In the UK all limited companies and limited liability partnerships
must file their accounts at Companies House which has offices in
London, Cardiff and Edinburgh.

There are more
than 2 million registered firms and over 300,000 new companies are incorporated
each year.

 

General
information about services, booklets and prices can be found on the home page
of www.companieshouse.gov.uk.

 

The accounts and
financial figures can be obtained by either going to the offices or online
through the Companies House Direct subscription service at www.direct.companieshouse.gov.uk.

 

Sign on is free
with a monthly charge of £5 and an average screen charge of £1 to look at
information such as company records, mortgage statements and directors.

 

Depending on the
size of the company there maybe a large number of filings. Take Marks &
Spencer PLC one of
Britain’s largest retailers and a member of the
FTSE 100 index of top companies. A small company annual turnover must be £5.6m
or less

 

The key documents:

 

Company details: Registered Office, date of incorporation and filing
dates.

 

Appointments:  (Form
288) –  a (new); b (resignation); c (change
of details)
:
Current/previous directors. Age, nationality, appointed & resigned/dissolved.
Also check other addresses.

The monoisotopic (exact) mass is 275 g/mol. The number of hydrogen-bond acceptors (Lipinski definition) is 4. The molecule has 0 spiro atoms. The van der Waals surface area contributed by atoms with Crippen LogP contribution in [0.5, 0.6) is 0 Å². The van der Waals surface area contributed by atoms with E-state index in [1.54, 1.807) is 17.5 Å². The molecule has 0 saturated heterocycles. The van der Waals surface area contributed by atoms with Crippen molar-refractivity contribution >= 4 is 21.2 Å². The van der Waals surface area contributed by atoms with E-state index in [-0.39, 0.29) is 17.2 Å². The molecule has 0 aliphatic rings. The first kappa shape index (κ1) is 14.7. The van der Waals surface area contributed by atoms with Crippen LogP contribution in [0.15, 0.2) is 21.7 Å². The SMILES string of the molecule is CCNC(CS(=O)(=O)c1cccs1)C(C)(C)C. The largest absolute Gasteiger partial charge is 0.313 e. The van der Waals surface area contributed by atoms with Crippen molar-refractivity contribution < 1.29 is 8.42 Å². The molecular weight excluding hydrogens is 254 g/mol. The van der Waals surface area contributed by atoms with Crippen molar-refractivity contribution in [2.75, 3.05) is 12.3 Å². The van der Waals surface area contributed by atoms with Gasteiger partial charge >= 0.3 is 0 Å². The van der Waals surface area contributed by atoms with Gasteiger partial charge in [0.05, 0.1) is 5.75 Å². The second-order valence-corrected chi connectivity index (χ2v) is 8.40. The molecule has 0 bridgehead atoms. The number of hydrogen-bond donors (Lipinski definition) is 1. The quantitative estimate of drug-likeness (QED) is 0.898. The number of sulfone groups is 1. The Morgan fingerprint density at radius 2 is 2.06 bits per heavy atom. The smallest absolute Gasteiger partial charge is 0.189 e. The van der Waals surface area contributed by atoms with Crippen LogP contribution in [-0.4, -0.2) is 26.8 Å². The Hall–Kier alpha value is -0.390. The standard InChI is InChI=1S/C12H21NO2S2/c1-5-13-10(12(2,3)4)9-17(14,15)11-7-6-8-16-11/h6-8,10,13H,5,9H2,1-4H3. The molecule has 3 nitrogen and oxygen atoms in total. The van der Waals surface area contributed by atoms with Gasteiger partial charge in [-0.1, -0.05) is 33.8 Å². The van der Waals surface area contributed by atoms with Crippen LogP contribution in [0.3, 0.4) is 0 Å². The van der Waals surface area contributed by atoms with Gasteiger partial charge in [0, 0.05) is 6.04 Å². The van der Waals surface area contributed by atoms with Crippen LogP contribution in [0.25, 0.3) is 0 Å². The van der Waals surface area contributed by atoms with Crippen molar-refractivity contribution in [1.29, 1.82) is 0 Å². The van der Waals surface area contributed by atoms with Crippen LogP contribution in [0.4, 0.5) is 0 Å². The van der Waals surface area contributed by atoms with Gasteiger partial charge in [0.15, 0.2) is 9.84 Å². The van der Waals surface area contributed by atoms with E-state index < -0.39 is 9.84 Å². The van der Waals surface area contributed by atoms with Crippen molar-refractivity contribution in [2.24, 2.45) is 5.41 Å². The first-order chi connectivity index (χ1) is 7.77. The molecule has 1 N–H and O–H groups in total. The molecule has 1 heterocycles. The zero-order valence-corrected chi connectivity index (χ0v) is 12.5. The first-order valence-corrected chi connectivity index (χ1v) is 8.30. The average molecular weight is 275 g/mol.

Mortgages (495) Specifies charges/loans on property & equipment

 

Annual Returns: (363) Lists directors and shareholders

 

Form
88(2)
– Who has been issued
shares and at what price.

 

 

The accounts:

 

Bigger companies,
such as M&S, will file interim results for the first six months of the
financial year and full year accounts. When published these are generally
available through the company’s own website.

 

 On the day the formal RNS (Regulatory News
Service) announcement with the figures put out through the London Stock
Exchange (www.londonstockexchange.com)
is also available free online at www.investegate.co.uk
(correct spelling).

 

 

 

 

 

The accounts:

 

The balance sheet
of a company tells you how healthy it is what it owns in the way of assets and
what it owes as in liabilities. You will find fixed assets land/buildings and
current such as stock in hand and cash in the bank. Figures should be read in
conjunction with the previous year.

 

What you need to
know about:

Company solvency

Company value

Profit & Loss or
P&L. (Turnover, cash flow, pre-tax profits and provisions)

Chairman’s